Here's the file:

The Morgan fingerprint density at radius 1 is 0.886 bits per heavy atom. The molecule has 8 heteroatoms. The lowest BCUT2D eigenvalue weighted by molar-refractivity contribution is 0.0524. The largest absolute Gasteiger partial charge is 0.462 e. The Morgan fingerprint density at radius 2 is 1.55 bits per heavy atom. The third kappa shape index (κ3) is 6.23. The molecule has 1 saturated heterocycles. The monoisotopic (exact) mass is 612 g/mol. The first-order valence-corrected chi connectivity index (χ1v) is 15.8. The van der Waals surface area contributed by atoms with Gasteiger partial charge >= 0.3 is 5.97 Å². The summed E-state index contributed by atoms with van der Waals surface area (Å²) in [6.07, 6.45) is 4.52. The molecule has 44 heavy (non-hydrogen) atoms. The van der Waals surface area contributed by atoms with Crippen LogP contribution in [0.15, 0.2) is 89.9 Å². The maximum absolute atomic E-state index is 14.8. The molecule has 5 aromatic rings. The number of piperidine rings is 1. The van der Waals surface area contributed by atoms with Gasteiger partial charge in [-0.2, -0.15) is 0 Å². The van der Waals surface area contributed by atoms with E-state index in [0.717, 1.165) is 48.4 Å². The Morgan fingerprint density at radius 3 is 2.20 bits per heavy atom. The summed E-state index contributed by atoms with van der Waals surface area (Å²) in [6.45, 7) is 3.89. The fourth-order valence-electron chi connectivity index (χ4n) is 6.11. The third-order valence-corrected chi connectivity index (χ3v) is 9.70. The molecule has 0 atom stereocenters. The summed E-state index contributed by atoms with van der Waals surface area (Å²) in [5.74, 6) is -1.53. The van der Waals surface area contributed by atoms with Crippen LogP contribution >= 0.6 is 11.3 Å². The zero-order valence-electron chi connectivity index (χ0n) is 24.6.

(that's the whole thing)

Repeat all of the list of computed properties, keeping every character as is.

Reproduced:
The Morgan fingerprint density at radius 1 is 0.886 bits per heavy atom. The molecule has 8 heteroatoms. The lowest BCUT2D eigenvalue weighted by molar-refractivity contribution is 0.0524. The largest absolute Gasteiger partial charge is 0.462 e. The Morgan fingerprint density at radius 2 is 1.55 bits per heavy atom. The third kappa shape index (κ3) is 6.23. The molecule has 1 saturated heterocycles. The monoisotopic (exact) mass is 612 g/mol. The first-order valence-corrected chi connectivity index (χ1v) is 15.8. The van der Waals surface area contributed by atoms with Gasteiger partial charge >= 0.3 is 5.97 Å². The summed E-state index contributed by atoms with van der Waals surface area (Å²) in [6.07, 6.45) is 4.52. The molecule has 44 heavy (non-hydrogen) atoms. The van der Waals surface area contributed by atoms with Crippen LogP contribution in [0.15, 0.2) is 89.9 Å². The maximum absolute atomic E-state index is 14.8. The molecule has 5 aromatic rings. The number of piperidine rings is 1. The van der Waals surface area contributed by atoms with Gasteiger partial charge in [-0.2, -0.15) is 0 Å². The van der Waals surface area contributed by atoms with E-state index in [0.717, 1.165) is 48.4 Å². The Morgan fingerprint density at radius 3 is 2.20 bits per heavy atom. The summed E-state index contributed by atoms with van der Waals surface area (Å²) in [6.45, 7) is 3.89. The fourth-order valence-electron chi connectivity index (χ4n) is 6.11. The third-order valence-corrected chi connectivity index (χ3v) is 9.70. The molecule has 0 atom stereocenters. The summed E-state index contributed by atoms with van der Waals surface area (Å²) in [5.74, 6) is -1.53. The van der Waals surface area contributed by atoms with Crippen LogP contribution >= 0.6 is 11.3 Å². The zero-order valence-electron chi connectivity index (χ0n) is 24.6.